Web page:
Unlike many diseases, dandruff has a range of causes, but the result is nearly always the same: itchy, flaky skin that's visible in your hair and on your shoulders.
Dandruff basically occurs when the scalp sheds skin cells faster than normal -- the fungus Pityrosporum ovale often accelerates this process. The fungus is present on nearly everyone's scalp, but it can irritate some people's skin, causing dandruff [source: WebMD].
The most common cause of dandruff is simple dry skin, especially during cold, dry winter months. When your dandruff is associated with dry skin, the flakes are usually small and less oily than those caused by other conditions [source: Mayo Clinic].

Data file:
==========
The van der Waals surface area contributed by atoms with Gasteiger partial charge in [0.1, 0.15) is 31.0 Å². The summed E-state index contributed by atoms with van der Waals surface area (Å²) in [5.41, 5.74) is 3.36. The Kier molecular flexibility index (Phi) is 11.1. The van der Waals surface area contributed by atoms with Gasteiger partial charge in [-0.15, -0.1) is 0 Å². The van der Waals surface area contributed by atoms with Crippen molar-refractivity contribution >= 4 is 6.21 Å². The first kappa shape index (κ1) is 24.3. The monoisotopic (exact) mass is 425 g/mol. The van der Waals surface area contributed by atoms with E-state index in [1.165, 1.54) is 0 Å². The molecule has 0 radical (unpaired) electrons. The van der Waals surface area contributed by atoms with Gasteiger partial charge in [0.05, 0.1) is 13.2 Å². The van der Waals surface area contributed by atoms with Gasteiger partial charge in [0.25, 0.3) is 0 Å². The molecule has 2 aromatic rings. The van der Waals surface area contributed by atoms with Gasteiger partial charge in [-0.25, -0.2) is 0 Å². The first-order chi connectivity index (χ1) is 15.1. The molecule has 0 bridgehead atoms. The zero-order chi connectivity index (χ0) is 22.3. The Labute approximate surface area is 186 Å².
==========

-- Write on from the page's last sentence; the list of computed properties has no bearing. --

Skin conditions, such as seborrheic dermatitis, psoriasis, eczema and contact dermatitis, can also result in flaking of the scalp's skin. People with seborrheic dermatitis have red, greasy skin covered in flaky scales, and this condition can affect other parts of the body that are rich in oil glands [source: MedlinePlus]. Psoriasis can also affect more than just the scalp -- it can occur on the knees, elbows and trunk of the body, and it presents itself when dead skin cells form thick, silvery scales. Having eczema -- red, itchy patches of skin -- on your scalp can lead to dandruff, but it doesn't always. Sensitivity to hair care products, or contact dermatitis, can also lead to irritation and a flaky scalp [source: Mayo Clinic].
You may be more at risk of developing dandruff depending on your age and hygiene. Keep reading to learn how to prevent dandruff.